Agricultural science is a fast growing market, but faces significant global challenges in the form of:
A rising population
Shortages of land, water and energy
Rapid development of emerging economies
To address these challenges, there will need to be significant improvements in the yield and sustainability of food crops. One such innovation is the uptake and development of soil free growing.
Why soil-free growing?
The British horticultural industry currently contributes £1.9 billion to the UK economy. While the majority of this production occurs in outdoors in fields, an increasing proportion of horticultural cultivation takes place under glass or poly-tunnel conditions.
While glasshouses and poly-tunnels afford extended growing periods and protection from extreme weather, they can become fall victim to outbreaks of pests and pathogens requiring expensive chemical and biological control.
Many of these pests and diseases are soil-borne which has driven growers to find alternative, soil-less, technologies such as hydroponics. Under hydroponic conditions, nutrients are provided to crops in solution from inorganic N and P sources as well as micronutrients. Recycling of this nutrient solution can then increase efficiency and reduce fertiliser waste but in certain conditions, can lead to increased water use and abnormal root development.
Moreover, application of chemical treatments that enhance plant growth and resilience, such as defence activators and growth regulators, directly to the roots also provides a more efficient route of transfer than through topical application to leaves.
Furthermore, beneficial microbes that help protect plants by enhancing their immune function and increasing their nutrient uptake efficiency are absent from hydroponic systems.
Alternatives to hydroponics have been developed in the form of mineral substrates and coir-based substrates that capture nutrients from liquid fertiliser and buffer water loss. However, coir does not easily support populations of beneficial microbes and has a limited productive life span while mineral substrates have the capacity to harbour pathogens and are hard to sterilise. Together, this generates substantial amounts of waste, mainly disposed of via landfill. There is an urgent need to find sustainable novel, alternative solutions to these horticultural challenges, which may be found by combining innovations in plant biology with technological advances.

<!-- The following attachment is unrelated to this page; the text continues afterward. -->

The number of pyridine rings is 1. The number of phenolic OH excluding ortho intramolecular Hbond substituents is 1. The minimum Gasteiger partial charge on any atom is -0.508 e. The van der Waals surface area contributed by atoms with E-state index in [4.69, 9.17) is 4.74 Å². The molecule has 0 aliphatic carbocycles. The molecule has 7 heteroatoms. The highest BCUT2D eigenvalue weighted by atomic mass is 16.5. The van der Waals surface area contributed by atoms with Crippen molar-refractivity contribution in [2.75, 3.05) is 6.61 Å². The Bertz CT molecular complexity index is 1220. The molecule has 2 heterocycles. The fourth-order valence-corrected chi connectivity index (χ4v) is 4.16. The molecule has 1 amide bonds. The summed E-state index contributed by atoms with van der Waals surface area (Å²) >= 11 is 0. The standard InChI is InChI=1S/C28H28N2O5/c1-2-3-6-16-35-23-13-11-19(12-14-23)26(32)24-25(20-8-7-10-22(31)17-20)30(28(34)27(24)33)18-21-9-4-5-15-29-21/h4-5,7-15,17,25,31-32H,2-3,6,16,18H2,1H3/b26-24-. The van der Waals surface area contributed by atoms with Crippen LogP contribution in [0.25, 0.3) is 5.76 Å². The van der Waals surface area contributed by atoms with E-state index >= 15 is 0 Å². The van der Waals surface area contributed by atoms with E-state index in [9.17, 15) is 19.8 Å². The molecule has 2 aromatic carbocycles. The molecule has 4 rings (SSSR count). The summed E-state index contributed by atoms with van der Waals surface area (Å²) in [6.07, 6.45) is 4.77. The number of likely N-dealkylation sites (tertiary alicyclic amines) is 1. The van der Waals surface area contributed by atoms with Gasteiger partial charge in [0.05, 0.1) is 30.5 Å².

About the workshop
The aim of this workshop is to look at areas of innovation in soil free growing environments to identify areas where existing, novel and future methodologies can maximise the efficiency of soil free agriculture
In particular, this event will focus on:
Understanding the science of soil and identification of sustainable alternatives to encourage cross sector technology collaborations.
Growing media and water uptake/utilisation
The requirements of soil free growing to address innovative growing environments, promoting research and industrial synergies
Raise awareness for potential applications of soil free growing in upcoming funding calls
This event is jointly hosted by KTN and The University of Sheffield.
Find out more and register
What: Innovation in Soil-Free Growing
When: Wednesday, 2 March 2016 from 09:30 to 17:00
Where: The University of Sheffield
You can view the programme and register by clicking here.